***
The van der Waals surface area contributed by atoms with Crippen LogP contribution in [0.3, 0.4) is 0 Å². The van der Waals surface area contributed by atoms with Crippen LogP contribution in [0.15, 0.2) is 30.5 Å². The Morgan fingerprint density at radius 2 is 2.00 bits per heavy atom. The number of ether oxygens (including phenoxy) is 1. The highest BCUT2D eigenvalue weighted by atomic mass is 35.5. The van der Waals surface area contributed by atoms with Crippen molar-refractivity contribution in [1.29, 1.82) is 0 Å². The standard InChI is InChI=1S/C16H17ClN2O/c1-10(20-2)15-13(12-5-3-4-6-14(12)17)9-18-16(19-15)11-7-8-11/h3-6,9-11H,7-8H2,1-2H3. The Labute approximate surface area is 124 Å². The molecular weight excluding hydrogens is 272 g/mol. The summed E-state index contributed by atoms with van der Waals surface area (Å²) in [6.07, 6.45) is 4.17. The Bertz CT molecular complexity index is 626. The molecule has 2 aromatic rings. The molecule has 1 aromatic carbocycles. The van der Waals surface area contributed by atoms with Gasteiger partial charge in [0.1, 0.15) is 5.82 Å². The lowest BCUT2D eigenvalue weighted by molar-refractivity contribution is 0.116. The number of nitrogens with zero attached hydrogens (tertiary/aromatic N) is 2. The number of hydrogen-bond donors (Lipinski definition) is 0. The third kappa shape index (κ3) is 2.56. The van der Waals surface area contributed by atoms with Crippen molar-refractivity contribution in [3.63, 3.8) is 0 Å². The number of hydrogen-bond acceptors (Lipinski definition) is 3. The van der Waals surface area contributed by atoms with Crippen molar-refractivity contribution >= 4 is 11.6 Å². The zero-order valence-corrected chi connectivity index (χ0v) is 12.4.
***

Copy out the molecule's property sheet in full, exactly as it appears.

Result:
The van der Waals surface area contributed by atoms with Crippen LogP contribution in [0.3, 0.4) is 0 Å². The van der Waals surface area contributed by atoms with Crippen LogP contribution in [0.15, 0.2) is 30.5 Å². The Morgan fingerprint density at radius 2 is 2.00 bits per heavy atom. The number of ether oxygens (including phenoxy) is 1. The highest BCUT2D eigenvalue weighted by atomic mass is 35.5. The van der Waals surface area contributed by atoms with Crippen molar-refractivity contribution in [1.29, 1.82) is 0 Å². The standard InChI is InChI=1S/C16H17ClN2O/c1-10(20-2)15-13(12-5-3-4-6-14(12)17)9-18-16(19-15)11-7-8-11/h3-6,9-11H,7-8H2,1-2H3. The Labute approximate surface area is 124 Å². The molecular weight excluding hydrogens is 272 g/mol. The summed E-state index contributed by atoms with van der Waals surface area (Å²) in [6.07, 6.45) is 4.17. The Bertz CT molecular complexity index is 626. The molecule has 2 aromatic rings. The molecule has 1 aromatic carbocycles. The van der Waals surface area contributed by atoms with Gasteiger partial charge in [0.1, 0.15) is 5.82 Å². The lowest BCUT2D eigenvalue weighted by molar-refractivity contribution is 0.116. The number of nitrogens with zero attached hydrogens (tertiary/aromatic N) is 2. The number of hydrogen-bond donors (Lipinski definition) is 0. The third kappa shape index (κ3) is 2.56. The van der Waals surface area contributed by atoms with Crippen molar-refractivity contribution in [3.63, 3.8) is 0 Å². The number of hydrogen-bond acceptors (Lipinski definition) is 3. The van der Waals surface area contributed by atoms with Crippen molar-refractivity contribution >= 4 is 11.6 Å². The zero-order valence-corrected chi connectivity index (χ0v) is 12.4.